No 9 - 2012

Acute and chronic hepatitis C 2011
Free MMR vaccination for young adults
Changes at
SSI back on 5 Artillerivej

Acute and chronic hepatitis C 2011

Acute hepatitis C

2011 saw a total of nine notified cases of acute hepatitis C virus (HCV) infection; six males aged 37-63 years and three females aged 38-52 years.

All three females were infected via intravenous (IV) drug abuse, which was also the case for one male. Four males were infected via homosexual contact and in the final male case, the source of infection was unknown.

Chronic hepatitis C

In 2011, a total of 232 cases of chronic HCV infection were notified, including 150 (65%) males, Table 1.

The median age was 45 years for both males (range 18-73 years) and females (range 19-75 years). Distribution by region, area and incidence per 100,000 is presented in Tabel 2.


A total of 199 (86%) were of Danish origin and 33 (14%) were of foreign origin. Foreigners were distributed on 24 nationalities.
The mode of infection is presented in Table 3.

Twelve persons were infected nosocomially, including six Danes, of whom four were infected in Denmark. All four had become infected by blood products prior to 1991 when HCV screening of donor blood was introduced. The final two Danes were infected after admission to hospitals in China and Africa, respectively.


In Denmark, HCV infection is primarily acquired via IV drug use. HCV infection rarely presents as an acute illness, as it is generally only diagnosed once the chronic stage has been reached. Consequently, the notified cases mainly represent chronic HCV cases which occurred many years ago.

Four of the six acute cases in males were notified as infection among men who have sex with men (MSM). This mode of infection is reported increasingly abroad, particularly among HIV-positive MSM. There seems to be an association with sexual practice involving damage to mucous membranes and thus a risk of bleeding.
The treatment options for HCV infection are continually being improved, and it is essential that HCV infected patients be referred to a specialised department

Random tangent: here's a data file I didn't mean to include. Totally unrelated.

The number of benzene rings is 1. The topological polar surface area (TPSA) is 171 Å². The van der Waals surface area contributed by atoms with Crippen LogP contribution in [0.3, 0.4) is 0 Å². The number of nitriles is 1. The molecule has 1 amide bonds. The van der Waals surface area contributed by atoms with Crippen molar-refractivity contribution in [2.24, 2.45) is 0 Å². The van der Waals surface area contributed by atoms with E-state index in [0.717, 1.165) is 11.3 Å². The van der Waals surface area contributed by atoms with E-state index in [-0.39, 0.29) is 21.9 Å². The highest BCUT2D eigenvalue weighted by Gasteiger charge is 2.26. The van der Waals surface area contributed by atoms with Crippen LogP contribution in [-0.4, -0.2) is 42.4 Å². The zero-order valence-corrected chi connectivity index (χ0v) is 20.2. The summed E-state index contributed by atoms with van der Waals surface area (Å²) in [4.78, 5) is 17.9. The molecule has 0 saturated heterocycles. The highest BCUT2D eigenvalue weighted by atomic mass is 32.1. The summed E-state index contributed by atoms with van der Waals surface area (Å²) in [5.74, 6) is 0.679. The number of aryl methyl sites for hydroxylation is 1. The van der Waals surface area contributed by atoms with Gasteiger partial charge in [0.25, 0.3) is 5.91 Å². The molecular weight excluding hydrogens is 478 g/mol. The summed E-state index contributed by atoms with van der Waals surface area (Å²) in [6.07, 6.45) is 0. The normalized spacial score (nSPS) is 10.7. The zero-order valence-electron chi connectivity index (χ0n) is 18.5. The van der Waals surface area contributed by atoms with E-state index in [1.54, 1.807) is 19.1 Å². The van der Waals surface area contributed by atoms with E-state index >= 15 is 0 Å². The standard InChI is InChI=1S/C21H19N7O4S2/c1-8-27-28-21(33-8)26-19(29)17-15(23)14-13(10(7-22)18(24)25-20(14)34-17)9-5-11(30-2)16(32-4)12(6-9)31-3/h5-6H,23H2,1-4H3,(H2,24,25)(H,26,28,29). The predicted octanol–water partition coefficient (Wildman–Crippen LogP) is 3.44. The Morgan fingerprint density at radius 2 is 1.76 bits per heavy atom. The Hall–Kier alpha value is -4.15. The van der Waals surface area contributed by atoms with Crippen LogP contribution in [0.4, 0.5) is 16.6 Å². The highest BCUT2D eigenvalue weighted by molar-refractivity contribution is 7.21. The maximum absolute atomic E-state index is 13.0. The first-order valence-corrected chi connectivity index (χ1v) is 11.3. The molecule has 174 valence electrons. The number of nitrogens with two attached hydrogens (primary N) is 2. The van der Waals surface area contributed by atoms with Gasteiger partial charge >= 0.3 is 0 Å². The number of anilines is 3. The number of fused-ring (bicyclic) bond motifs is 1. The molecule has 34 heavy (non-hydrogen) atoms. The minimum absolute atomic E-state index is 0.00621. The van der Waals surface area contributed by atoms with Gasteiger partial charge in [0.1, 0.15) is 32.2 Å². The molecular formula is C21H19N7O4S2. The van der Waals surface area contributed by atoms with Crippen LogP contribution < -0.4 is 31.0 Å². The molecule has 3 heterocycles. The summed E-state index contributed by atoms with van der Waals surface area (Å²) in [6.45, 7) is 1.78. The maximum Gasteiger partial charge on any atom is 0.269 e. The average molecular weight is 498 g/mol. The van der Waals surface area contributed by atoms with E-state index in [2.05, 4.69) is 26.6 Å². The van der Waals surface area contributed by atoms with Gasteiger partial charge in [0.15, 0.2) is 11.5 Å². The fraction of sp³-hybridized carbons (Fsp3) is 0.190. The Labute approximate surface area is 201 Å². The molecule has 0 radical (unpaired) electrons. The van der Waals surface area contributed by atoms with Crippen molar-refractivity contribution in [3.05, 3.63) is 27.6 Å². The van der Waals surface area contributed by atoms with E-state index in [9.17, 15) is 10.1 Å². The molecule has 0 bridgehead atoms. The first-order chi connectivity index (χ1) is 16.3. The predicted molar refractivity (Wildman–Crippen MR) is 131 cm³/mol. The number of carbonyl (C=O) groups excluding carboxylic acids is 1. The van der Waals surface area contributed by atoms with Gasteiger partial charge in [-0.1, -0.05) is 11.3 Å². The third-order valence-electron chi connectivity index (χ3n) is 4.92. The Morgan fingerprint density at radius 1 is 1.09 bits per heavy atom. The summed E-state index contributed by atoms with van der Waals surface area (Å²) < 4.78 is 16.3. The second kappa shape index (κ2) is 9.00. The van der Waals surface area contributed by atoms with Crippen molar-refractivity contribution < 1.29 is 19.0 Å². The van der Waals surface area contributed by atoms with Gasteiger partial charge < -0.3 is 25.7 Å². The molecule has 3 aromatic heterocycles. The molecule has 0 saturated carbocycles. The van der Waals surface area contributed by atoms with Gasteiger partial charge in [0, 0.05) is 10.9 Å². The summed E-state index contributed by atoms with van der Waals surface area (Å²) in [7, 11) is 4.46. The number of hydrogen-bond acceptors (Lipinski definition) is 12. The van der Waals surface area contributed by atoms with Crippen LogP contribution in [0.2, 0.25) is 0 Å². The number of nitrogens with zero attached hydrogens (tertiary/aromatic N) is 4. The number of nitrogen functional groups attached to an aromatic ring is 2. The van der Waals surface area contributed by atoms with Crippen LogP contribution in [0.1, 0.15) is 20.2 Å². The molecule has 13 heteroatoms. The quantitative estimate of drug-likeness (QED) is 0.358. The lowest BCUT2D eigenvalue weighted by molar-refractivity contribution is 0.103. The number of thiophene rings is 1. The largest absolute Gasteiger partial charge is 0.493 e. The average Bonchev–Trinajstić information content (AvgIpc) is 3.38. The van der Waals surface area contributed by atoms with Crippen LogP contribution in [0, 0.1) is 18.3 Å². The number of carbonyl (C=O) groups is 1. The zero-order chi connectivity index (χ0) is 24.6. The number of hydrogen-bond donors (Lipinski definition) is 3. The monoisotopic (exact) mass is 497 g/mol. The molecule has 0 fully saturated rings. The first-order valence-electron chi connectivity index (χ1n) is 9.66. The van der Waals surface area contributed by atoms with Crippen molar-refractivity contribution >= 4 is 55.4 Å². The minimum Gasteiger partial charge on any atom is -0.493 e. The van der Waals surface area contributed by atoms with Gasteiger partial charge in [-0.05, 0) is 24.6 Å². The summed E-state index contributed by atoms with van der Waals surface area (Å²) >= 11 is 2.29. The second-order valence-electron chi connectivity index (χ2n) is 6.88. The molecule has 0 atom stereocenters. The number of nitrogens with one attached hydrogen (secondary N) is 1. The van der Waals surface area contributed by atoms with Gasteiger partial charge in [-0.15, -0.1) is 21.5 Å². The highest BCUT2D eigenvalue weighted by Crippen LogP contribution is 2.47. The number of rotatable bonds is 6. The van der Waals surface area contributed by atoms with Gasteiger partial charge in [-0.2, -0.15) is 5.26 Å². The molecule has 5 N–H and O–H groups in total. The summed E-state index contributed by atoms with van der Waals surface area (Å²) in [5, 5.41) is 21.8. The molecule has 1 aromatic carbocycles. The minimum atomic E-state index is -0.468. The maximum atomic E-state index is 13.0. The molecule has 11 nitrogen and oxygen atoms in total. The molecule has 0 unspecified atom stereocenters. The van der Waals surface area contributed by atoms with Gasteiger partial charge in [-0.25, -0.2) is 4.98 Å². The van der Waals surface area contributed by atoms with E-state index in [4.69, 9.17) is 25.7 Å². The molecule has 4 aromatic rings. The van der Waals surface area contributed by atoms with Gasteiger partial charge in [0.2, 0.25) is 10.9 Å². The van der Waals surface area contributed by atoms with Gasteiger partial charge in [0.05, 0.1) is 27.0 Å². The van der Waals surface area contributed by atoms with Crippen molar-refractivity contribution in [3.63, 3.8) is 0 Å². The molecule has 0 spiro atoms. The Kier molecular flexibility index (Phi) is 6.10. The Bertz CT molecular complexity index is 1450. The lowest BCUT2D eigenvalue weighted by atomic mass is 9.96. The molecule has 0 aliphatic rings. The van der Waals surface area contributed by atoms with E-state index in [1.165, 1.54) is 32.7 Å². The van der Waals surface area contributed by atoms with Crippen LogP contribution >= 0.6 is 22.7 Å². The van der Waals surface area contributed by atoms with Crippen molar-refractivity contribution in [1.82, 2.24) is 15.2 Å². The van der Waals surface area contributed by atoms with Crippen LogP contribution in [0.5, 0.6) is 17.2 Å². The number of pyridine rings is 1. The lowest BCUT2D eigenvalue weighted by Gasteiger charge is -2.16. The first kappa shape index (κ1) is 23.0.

(B. Søborg, S. Cowan, Department of Epidemiology)

Free MMR vaccination for young adults

The Danish Parliament has decided that the 2012 budget will include an amount for financing an offer of free MMR vaccination for young adults who have not previously had one or more of the conditions or been vaccinated. The offer comprises persons born from 1974 to 1994, e.g. both before and after the 1987 introduction of MMR vaccination. The offer starts on 1 April 2012 and will initially remain open the rest of the year. The background is a wish to increase immunity in this age-group, particularly against measles. In the 2011 measles outbreak, about a third of the cases were young adults, EPI-NEWS 24/11. In conjunction with increased vaccination efforts among children, the vaccination offer for young adults will contribute to Denmark's completion of the WHO objective of eliminating measles and rubella in the European region by 2015.

The offer and its practical implementation will be described in a subsequent issue of EPI-NEWS.

(Department of Epidemiology)

Changes at

Earlier this year as part of a major restructuring of the Danish Ministry of Health, it was decided to solve the tasks of the National Board of E-health and a range of documentation tasks from the National Board of Health, the Danish Medicines Agency, and the Ministry, at Statens Serum Institut (SSI). This widening of tasks and responsibilities is now reflected in the main menu.

All information concerning products and services are now presented under the menu item "Order" (Danish language), and as from 1 March 2012, the new menu item: "Healthdata and ICT" will cover the new tasks.

(P. Sartvin, Department of Digital Communications)

SSI back on 5 Artillerivej

Last year, SSI changed address in connection with the Copenhagen Municipality work on Artillerivej, which was renamed “Orestads Boulevard”. Unfortunately, the new address has caused serious problems with regard to the registration of the SSI pharmaceuticals. Consequently, the SSI address has changed from: 5 Orestads Boulevard to: Statens Serum Institut, 5 Artillerivej 5, DK 2300 Copenhagen S.

In a transition period, letters, leaflets etc. may still carry the old address, and any mail to this address will reach us without delay. We would, however, like to encourage clients and business partners to use our new address.

(Statens Serum Institut)

29 February 2012